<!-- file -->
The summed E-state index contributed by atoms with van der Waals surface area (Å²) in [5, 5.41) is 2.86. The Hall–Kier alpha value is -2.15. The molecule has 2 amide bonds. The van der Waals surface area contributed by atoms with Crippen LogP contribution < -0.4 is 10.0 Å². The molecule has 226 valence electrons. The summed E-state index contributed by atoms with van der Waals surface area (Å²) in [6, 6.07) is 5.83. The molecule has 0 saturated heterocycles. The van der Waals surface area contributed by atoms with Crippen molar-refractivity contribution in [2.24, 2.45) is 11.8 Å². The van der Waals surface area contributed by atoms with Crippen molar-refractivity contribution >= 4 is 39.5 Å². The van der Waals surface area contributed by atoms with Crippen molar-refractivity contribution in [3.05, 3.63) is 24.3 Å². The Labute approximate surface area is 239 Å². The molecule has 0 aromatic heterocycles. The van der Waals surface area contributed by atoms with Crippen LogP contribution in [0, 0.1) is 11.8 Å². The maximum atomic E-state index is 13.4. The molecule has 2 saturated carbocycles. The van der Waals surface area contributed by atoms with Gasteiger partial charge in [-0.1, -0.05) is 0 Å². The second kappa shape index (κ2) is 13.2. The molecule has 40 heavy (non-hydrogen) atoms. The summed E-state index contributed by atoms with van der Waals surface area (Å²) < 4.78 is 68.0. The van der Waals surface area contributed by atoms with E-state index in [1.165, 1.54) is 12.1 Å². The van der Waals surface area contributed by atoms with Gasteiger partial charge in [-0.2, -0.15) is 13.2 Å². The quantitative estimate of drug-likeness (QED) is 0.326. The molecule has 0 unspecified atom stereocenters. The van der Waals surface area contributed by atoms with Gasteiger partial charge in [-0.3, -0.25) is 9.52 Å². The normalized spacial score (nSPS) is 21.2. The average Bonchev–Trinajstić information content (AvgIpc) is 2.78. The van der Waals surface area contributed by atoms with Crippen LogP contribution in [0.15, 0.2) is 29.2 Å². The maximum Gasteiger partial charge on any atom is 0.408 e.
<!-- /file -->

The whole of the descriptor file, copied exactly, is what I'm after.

The summed E-state index contributed by atoms with van der Waals surface area (Å²) in [5, 5.41) is 2.86. The Hall–Kier alpha value is -2.15. The molecule has 2 amide bonds. The van der Waals surface area contributed by atoms with Crippen LogP contribution < -0.4 is 10.0 Å². The molecule has 226 valence electrons. The summed E-state index contributed by atoms with van der Waals surface area (Å²) in [6, 6.07) is 5.83. The molecule has 0 saturated heterocycles. The van der Waals surface area contributed by atoms with Crippen molar-refractivity contribution in [2.24, 2.45) is 11.8 Å². The van der Waals surface area contributed by atoms with Crippen molar-refractivity contribution >= 4 is 39.5 Å². The van der Waals surface area contributed by atoms with Crippen molar-refractivity contribution in [3.05, 3.63) is 24.3 Å². The Labute approximate surface area is 239 Å². The molecule has 0 aromatic heterocycles. The van der Waals surface area contributed by atoms with Crippen LogP contribution in [0, 0.1) is 11.8 Å². The maximum atomic E-state index is 13.4. The molecule has 2 saturated carbocycles. The van der Waals surface area contributed by atoms with Gasteiger partial charge in [-0.1, -0.05) is 0 Å². The second kappa shape index (κ2) is 13.2. The molecule has 40 heavy (non-hydrogen) atoms. The summed E-state index contributed by atoms with van der Waals surface area (Å²) < 4.78 is 68.0. The van der Waals surface area contributed by atoms with E-state index in [1.165, 1.54) is 12.1 Å². The van der Waals surface area contributed by atoms with Gasteiger partial charge in [-0.2, -0.15) is 13.2 Å². The quantitative estimate of drug-likeness (QED) is 0.326. The molecule has 0 unspecified atom stereocenters. The van der Waals surface area contributed by atoms with Gasteiger partial charge in [-0.3, -0.25) is 9.52 Å². The normalized spacial score (nSPS) is 21.2. The average Bonchev–Trinajstić information content (AvgIpc) is 2.78. The van der Waals surface area contributed by atoms with Crippen LogP contribution in [0.15, 0.2) is 29.2 Å². The maximum Gasteiger partial charge on any atom is 0.408 e.